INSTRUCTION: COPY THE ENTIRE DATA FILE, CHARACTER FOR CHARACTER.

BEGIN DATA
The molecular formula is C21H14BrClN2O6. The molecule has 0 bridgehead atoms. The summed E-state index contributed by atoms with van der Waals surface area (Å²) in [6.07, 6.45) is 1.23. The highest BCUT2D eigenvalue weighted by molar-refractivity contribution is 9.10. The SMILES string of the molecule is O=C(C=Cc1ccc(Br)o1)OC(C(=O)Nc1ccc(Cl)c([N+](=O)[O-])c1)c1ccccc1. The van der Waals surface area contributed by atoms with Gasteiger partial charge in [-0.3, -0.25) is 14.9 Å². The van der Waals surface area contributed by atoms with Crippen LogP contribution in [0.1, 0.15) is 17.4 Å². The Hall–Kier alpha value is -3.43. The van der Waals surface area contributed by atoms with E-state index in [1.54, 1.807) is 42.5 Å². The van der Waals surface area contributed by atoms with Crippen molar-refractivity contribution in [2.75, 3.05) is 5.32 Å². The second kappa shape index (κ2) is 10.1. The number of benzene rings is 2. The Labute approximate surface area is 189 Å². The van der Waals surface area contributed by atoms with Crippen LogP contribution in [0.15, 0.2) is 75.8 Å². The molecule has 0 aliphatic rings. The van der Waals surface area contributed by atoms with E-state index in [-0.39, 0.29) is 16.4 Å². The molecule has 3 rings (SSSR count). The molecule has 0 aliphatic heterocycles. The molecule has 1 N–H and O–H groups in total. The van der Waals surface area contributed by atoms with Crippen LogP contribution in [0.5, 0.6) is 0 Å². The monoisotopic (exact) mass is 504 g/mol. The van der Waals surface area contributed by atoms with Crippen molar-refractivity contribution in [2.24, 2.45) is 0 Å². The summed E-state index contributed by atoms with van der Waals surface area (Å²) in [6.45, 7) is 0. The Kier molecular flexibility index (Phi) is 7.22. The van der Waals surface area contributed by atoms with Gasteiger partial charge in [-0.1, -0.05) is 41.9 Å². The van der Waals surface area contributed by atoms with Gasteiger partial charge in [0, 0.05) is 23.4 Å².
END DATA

The molecular formula is C21H14BrClN2O6. The molecule has 0 bridgehead atoms. The summed E-state index contributed by atoms with van der Waals surface area (Å²) in [6.07, 6.45) is 1.23. The highest BCUT2D eigenvalue weighted by molar-refractivity contribution is 9.10. The SMILES string of the molecule is O=C(C=Cc1ccc(Br)o1)OC(C(=O)Nc1ccc(Cl)c([N+](=O)[O-])c1)c1ccccc1. The van der Waals surface area contributed by atoms with Gasteiger partial charge in [-0.3, -0.25) is 14.9 Å². The van der Waals surface area contributed by atoms with Crippen LogP contribution in [0.1, 0.15) is 17.4 Å². The Hall–Kier alpha value is -3.43. The van der Waals surface area contributed by atoms with E-state index in [1.54, 1.807) is 42.5 Å². The van der Waals surface area contributed by atoms with Crippen molar-refractivity contribution in [2.75, 3.05) is 5.32 Å². The second kappa shape index (κ2) is 10.1. The number of benzene rings is 2. The Labute approximate surface area is 189 Å². The van der Waals surface area contributed by atoms with Crippen LogP contribution in [0.15, 0.2) is 75.8 Å². The molecule has 0 aliphatic rings. The van der Waals surface area contributed by atoms with E-state index in [-0.39, 0.29) is 16.4 Å². The molecule has 3 rings (SSSR count). The molecule has 0 aliphatic heterocycles. The molecule has 1 N–H and O–H groups in total. The van der Waals surface area contributed by atoms with Crippen LogP contribution in [0.5, 0.6) is 0 Å². The monoisotopic (exact) mass is 504 g/mol. The van der Waals surface area contributed by atoms with Crippen molar-refractivity contribution in [2.24, 2.45) is 0 Å². The summed E-state index contributed by atoms with van der Waals surface area (Å²) in [6.45, 7) is 0. The Kier molecular flexibility index (Phi) is 7.22. The van der Waals surface area contributed by atoms with Gasteiger partial charge in [-0.1, -0.05) is 41.9 Å². The van der Waals surface area contributed by atoms with Gasteiger partial charge in [0, 0.05) is 23.4 Å².